Individual districts will have wide latitude on how to spend ARPA funds to safely reopen and manage the impacts of the pandemic, but 20% of the funds must address learning loss and make up for lost instructional time. Most schools are expected to reopen for in-person learning by this fall, which will come with its own set of new costs. In order to reopen safely, districts will require further investment in technology, safety equipment, modernizing HVAC systems and additional custodial staff.
Many of the nation’s larger and lower-rated school districts are expected to receive enough ARPA funding to more than bridge near-term budget gaps. For example, Chicago Board of Education will receive an estimated $1.8 billion in ARPA funding, following $800 million in federal pandemic aid allocated in December 2020 and $200 million under last year’s CARES Act. For context, the district’s $6.9 billion budget for FY21 only assumed about $340 million in federal aid. Moody’s upgraded the district to Ba3/Stable in March, and S&P upgraded the district to BB/Stable in April.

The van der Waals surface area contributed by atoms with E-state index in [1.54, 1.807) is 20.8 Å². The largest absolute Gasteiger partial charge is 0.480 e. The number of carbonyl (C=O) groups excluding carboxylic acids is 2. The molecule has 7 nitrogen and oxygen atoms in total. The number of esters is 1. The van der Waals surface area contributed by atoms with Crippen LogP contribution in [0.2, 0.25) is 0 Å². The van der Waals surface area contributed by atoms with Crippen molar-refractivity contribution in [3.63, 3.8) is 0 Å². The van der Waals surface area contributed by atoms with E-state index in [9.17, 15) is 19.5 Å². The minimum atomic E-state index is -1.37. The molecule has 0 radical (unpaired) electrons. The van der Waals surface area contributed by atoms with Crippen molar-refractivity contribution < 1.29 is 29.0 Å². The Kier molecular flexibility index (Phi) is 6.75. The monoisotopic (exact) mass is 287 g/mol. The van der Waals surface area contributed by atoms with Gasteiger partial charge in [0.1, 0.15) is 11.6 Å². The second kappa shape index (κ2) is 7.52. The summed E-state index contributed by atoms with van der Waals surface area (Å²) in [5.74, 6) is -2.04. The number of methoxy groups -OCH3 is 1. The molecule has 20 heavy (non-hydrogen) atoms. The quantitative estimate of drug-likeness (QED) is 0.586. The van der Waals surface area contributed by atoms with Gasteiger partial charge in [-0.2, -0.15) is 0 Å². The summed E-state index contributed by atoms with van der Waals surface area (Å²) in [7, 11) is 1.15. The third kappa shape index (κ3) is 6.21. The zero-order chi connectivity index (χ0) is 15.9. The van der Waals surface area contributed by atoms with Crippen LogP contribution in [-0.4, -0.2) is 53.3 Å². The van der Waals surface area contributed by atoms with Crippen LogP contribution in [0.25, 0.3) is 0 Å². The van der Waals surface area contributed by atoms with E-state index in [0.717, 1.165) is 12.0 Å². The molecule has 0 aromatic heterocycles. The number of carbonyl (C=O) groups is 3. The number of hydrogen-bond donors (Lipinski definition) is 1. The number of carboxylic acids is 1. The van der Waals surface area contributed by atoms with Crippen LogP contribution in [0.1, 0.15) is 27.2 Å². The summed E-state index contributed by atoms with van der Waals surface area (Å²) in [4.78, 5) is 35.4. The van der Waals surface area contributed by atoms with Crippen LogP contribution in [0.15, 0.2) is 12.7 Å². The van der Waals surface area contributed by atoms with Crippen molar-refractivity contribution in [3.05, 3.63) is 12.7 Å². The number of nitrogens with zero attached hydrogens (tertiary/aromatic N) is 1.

Los Angeles Unified School District is set to receive an estimated $2.6 billion in ARPA funding, following about $2 billion already received in 2020, and the district is now projecting surplus operations for FY21 and FY22. Likewise, Philadelphia School District expects to receive $1.1 billion in ARPA funding, which would preclude the need for budget cuts in the upcoming year.
American Rescue Plan Act Includes Much-Needed-K-12 Funding, Center for Budget and Policy Priorities, March 15, 2021
Nation’s Largest School Districts Aim to Reopen Fully in the Fall, Wall Street Journal, April 9, 2021
Moody’s Investors Service
Standard & Poor’s
The Wall St. Journal
Los Angeles Business Journal